Where was Bathwick Tavern?

Prolific local historians Andrew Swift and Kirsten Elliott say in their book The Lost Pubs of Bath that Bathwick Tavern used to be at 10 Sydney Buildings (now No. 13!). They say also that the lost pub surrendered its licence in 1877 – which is about five years before No. 13 was built!

The misunderstanding came about because number 10 in Sydney Buildings has moved around over the years. From the early 1850s until 1880 ( i.e. three years after the pub itself had closed) that was the house number of Bathwick Tavern. For the first few years of its long life the Tavern was referred to as No. 9 Sydney Buildings, a number with its own complicated little history.

It seems that for six year or so after the pub closed nobody lived there: indeed the original building may have been refurbished or replaced during those years, to reappear around 1884 with the name Sydney Lawn (still on the gate-posts) and no number. That remained the situation till 1902, when the number 10 returned from its travels and came to rest where it is now – on the building that may or may not have been Bathwick Tavern but is certainly in the same place.

During most of those years, from 1888 to 1902, the number 10 was attached to today’s No. 13. This house is one of a terrace of five that first appeared in the Bath Directory of 1884/5 and was built a year or two earlier. Its name until 1888 was Cattete Villa, its companions being Grindley, later Guindy, Lodge (today’s No. 12), St. Ronans (No. 14), Brighton Villa (No. 15) and Eton Villa ( No.16).

Chris Morrissey

First posted on, March 2008

Were there TWO Taverns?

Was today's No. 9 ever called Bathwick Tavern ? The case for saying that it was looks fairly strong. To quote the present owner's daughter in a recent article in the Bath Chronicle: "It's easy to see why this was the perfect location for a canal-side pub many years ago. As the story goes, the barge workers would take advantage of the garden steps that lead right down to the canal and would often drop in for a refreshing drink". So the location is right, the layout of the house also, and in the 1841 census the head of the household at No.9 was John Mott, a beer seller.

Mr.Mott may have pioneered the sale of beer on this part of the canal but several lines of evidence indicate that from a few years into the 1840s the trade moved to the house next door. One is that from 1848 onwards census returns and directories describe the occupant of that house, today's No. 10, as a beerhouse keeper. In the 1871 census No. 10 is specifically referred to as Bathwick Tavern.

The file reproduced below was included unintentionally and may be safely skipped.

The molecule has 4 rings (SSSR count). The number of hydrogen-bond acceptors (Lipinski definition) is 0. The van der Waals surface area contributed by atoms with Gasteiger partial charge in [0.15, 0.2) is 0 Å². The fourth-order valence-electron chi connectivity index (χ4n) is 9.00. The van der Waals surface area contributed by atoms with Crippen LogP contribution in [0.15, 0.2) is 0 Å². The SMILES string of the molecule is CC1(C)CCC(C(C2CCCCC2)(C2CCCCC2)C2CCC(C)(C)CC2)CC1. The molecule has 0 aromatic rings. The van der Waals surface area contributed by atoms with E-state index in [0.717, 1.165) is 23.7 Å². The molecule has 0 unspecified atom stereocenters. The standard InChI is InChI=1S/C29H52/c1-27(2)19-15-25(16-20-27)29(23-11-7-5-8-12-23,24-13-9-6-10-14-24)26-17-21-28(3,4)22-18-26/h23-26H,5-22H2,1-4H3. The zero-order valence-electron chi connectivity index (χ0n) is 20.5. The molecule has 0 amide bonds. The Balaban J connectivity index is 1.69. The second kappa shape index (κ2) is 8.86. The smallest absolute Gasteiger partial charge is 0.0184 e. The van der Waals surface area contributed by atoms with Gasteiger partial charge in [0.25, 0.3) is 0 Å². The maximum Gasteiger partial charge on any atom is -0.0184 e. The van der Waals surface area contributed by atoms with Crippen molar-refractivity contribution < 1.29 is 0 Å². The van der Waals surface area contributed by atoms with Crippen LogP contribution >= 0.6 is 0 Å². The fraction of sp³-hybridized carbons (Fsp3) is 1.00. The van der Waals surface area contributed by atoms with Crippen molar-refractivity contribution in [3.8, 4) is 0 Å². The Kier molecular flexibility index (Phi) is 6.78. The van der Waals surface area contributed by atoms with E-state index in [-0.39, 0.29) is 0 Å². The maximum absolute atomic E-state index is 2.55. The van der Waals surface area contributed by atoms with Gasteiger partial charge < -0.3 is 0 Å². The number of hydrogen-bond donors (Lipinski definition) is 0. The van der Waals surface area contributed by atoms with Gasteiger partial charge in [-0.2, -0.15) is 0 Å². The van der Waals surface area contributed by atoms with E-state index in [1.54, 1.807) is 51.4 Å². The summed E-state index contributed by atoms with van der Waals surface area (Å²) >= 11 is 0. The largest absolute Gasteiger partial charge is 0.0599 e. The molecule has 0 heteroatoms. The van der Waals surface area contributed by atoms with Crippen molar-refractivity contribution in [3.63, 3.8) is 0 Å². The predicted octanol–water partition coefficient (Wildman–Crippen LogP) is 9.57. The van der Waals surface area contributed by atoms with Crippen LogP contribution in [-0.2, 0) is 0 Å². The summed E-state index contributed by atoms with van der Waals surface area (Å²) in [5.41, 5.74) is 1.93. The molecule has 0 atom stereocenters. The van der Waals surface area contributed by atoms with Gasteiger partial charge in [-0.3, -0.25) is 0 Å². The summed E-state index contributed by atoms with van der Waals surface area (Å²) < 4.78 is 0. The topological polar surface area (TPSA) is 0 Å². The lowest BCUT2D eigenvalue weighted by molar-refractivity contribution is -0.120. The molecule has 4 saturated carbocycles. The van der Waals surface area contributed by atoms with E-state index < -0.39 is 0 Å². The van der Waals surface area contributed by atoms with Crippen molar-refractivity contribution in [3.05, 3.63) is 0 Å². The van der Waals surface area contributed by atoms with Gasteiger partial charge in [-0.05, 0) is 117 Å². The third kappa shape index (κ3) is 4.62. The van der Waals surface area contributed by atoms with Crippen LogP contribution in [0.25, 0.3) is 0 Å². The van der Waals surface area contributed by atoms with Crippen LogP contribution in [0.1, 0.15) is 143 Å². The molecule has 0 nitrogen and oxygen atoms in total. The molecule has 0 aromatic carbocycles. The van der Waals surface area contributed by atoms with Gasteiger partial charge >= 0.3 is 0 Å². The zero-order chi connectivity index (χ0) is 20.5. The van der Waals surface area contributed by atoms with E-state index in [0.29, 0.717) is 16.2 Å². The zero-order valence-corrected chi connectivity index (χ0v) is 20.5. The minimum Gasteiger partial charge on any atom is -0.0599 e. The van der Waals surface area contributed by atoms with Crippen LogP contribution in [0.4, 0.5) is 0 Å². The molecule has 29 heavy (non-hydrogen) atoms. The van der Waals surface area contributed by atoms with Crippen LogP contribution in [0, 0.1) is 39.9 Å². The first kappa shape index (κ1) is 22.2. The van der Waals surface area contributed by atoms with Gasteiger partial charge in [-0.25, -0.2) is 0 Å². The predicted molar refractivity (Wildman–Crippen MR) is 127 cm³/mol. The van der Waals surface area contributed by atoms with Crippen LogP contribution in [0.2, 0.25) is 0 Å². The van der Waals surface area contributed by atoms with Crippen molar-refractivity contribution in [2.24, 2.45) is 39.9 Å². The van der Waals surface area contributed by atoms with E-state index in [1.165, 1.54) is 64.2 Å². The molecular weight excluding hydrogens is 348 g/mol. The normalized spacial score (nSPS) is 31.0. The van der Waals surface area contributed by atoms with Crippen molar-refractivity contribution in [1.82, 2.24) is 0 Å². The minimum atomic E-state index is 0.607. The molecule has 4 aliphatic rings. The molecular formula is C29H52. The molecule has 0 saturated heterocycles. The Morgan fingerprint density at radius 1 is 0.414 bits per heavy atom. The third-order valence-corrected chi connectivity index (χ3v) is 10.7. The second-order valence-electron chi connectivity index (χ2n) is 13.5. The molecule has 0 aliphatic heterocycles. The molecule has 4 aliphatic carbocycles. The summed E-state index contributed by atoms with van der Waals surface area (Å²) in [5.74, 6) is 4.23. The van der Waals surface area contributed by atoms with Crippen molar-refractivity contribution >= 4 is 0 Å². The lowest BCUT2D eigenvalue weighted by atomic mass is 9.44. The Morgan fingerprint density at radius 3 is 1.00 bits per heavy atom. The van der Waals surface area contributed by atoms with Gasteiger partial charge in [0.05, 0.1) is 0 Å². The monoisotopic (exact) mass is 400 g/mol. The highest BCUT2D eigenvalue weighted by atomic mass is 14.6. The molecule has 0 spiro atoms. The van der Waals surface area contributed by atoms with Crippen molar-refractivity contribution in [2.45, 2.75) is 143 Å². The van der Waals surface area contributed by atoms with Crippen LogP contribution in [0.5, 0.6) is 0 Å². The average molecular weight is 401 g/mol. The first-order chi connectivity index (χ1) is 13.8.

In the deeds of today's No. 12 there are references to Bathwick Tavern that put it on the same plot of land as today's Nos. 12 to 16. John Pinch the Younger owed £1,100 on the plot when he died in 1849, so his creditors put the only building on it at that stage, named as Bathwick Tavern, up for public auction. In the event the tavern was "bought in" by the main creditor, entitling him to the rent paid by the beerhouse keeper and a share in his profits.

A recurring name in the history of this part of the road is that of John Lockyer Huntly (sometimes spelt Huntley). Mr.Huntly was an engraver and copper plate printer, also a Freeman of Bath, who had a shop at 2 Pulteney Bridge. That is given as his address in 1822, but the Bath Directory for 1828 records that his residence was 5 Sydney Buildings. (Today's No. 1 had not yet been built, so 5 Sydney Buildings in 1828 was probably today's No. 6).

It seems that Mr. Huntly's engraving business did so well that he was able to buy a plot of land in Sydney Buildings and put up three houses known originally as 1, 2 and 3 Ivy Cottages. Now Nos. 7, 8 and 9 Sydney Buildings, the three houses make their first appearance in the 1841 national census returns. In that year and till 1851 at least Mr. Huntly lived at what became No.7, but in 1856, aged 80 and long retired, he was at No. 9. This house of the three continued to be called Ivy Cottage till 1876 or later.

[There are several uncertainties in those paragraphs - corrections would be welcome, and also more information about the tavern(s), Mr. Huntly/Huntley, etc. C.J.M. 29/10/08]

Chris Morrissey

First posted on, October 2008

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